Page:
A forensic expert looks at photographs of evidence sent by Romanian authorities investigating whether Olga Dogaru did burn artworks in her stove. AP Photo/Vadim Ghirda
art heist

'Torched masterpieces' case shines spotlight on sleepy village

Next week sees the opening of a trial in Romania which features the curious case of a major art theft and the alleged burning of priceless paintings in a home stove.

RESIDENTS OF THE sleepy Romanian village of Carcaliu, on the banks of the Danube, are ill accustomed to international notoriety.

But in recent weeks they have been thrust into the global spotlight after it emerged that seven stolen masterpieces including works by Picasso and Monet may have been incinerated there in a desperate attempt by a mother to destroy evidence against her son.

The pair are among six Romanians who will go on trial in Bucharest next week over what has been called the “theft of the century”, in which seven masterpieces were swiped from Rotterdam’s Kunsthal museum in less than three minutes.

The heist gripped the art world, and shock turned to horror last month when the mother of the key suspect reportedly admitted to torching the artworks, valued by prosecutors at €18 million, in her stove. Experts have put their collective value at over €100 million.

Olga Dogaru has since retracted her statement, but analysis by Romania’s National History Museum showed ashes found in her home contained the remains of three or four paintings.

However, the Romanian museum could not establish if these remains come from the canvases stolen from Rotterdam.

The Kunsthal museum too was unable to indicate if the ashes stemmed from the stolen works.

“The Dutch police and public prosecution haven’t confirmed yet that the paintings have been burned so we cannot confirm either,” a Kunsthal spokeswoman told AFP.

If it has been the case, then it underlines the futility of the theft and it’s a loss not only for the owners of the paintings but for all art lovers.

The scandal has stunned this usually peaceful Romanian village, surrounded by fields of sunflowers and where trailing vines shade the well-kept gardens of pastel-coloured houses.

One grandmother who gave only her surname, Pamfil, said the affair had “blackened the name of the village,” while 66-year-old Ekaterina said it had “created a shock in a community unused to being subjected to searches by masked police”.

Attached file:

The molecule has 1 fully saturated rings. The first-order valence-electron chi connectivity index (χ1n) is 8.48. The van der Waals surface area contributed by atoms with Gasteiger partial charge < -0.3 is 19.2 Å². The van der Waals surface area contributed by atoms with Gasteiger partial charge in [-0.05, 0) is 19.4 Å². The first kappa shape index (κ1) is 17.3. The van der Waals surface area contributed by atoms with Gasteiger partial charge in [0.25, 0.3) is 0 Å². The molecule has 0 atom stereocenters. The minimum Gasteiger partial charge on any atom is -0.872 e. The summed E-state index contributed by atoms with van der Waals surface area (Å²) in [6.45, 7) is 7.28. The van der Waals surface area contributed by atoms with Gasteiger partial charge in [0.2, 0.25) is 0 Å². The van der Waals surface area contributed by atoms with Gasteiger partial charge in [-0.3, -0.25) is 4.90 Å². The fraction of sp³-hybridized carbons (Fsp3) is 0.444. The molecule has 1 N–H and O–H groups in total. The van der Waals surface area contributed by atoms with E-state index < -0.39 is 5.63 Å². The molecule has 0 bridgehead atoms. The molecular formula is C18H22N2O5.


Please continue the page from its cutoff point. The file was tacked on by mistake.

Most of the village’s 3,000 residents are Lipovan, a Russian-speaking ethnic minority that fled persecution in Russia 300 years ago.

Only around 1,250, most of them retired, live in Carcaliu year-round – the rest leave to seek work in Italy, mostly in construction or caring for elderly people.

Radu Dogaru, the lead defendant in the art heist trial which will begin on Tuesday, was born into a mixed family, with a Lipovan mother and a Romanian father.

Radu, who denies the charges, is also under investigation over involvement in cases of murder and people trafficking, according to the indictment.

“When he arrived we were sure things were going to go badly. The gang used to steal and make threats,” said one villager who asked to remain anonymous.

Fragments of pain and canvas as retrieved from Olga Dogaru’s stove. Pic: AP Photo/Vadim Ghirda

Olga Dogaru lived until her arrest in a pretty white house where she is suspected of burning the artworks after retrieving them from a local cemetery where she had hidden them after her son’s arrest.

Today the house is occupied by one of her friends, who refused to allow journalists in and said she knew nothing about the paintings.

Dogaru is also thought to have stored the artworks at the home of his aunt Marfa, keeping her in the dark about the explosive contents of the consignment.

“I am still in shock,” Marfa, a highly respected member of the Carcaliu community, told AFP.

The works included Picasso’s “Tete d’Arlequin”, Monet’s “Waterloo Bridge” and Lucian Freud’s “Woman with Eyes Closed”.

Waterloo Bridge by Claude Monet, before its theft. Pic: AP Photo/Sang Tan

“If they were burned it would be very sad, they represent the cultural heritage of future generations,” said Iacob Iacob, a local who works in Italy but was home on holiday.

Vasile Ivli, the priest in this highly devout community, has appealed to parishioners to come forward with any information they may have about the paintings.

But for Caraliu’s mayor, Anica Toma, it would have been better if it had never happened.

“I want our village to be known for its customs and beauties, not for stolen paintings,” she told AFP.

“The reality is that the villagers work hard and don’t create problems.”

- © AFP, 2013

Dutch police arrest Romanian woman over art heist>
Slideshow: The 7 masterpieces stolen from Dutch Kunsthal museum>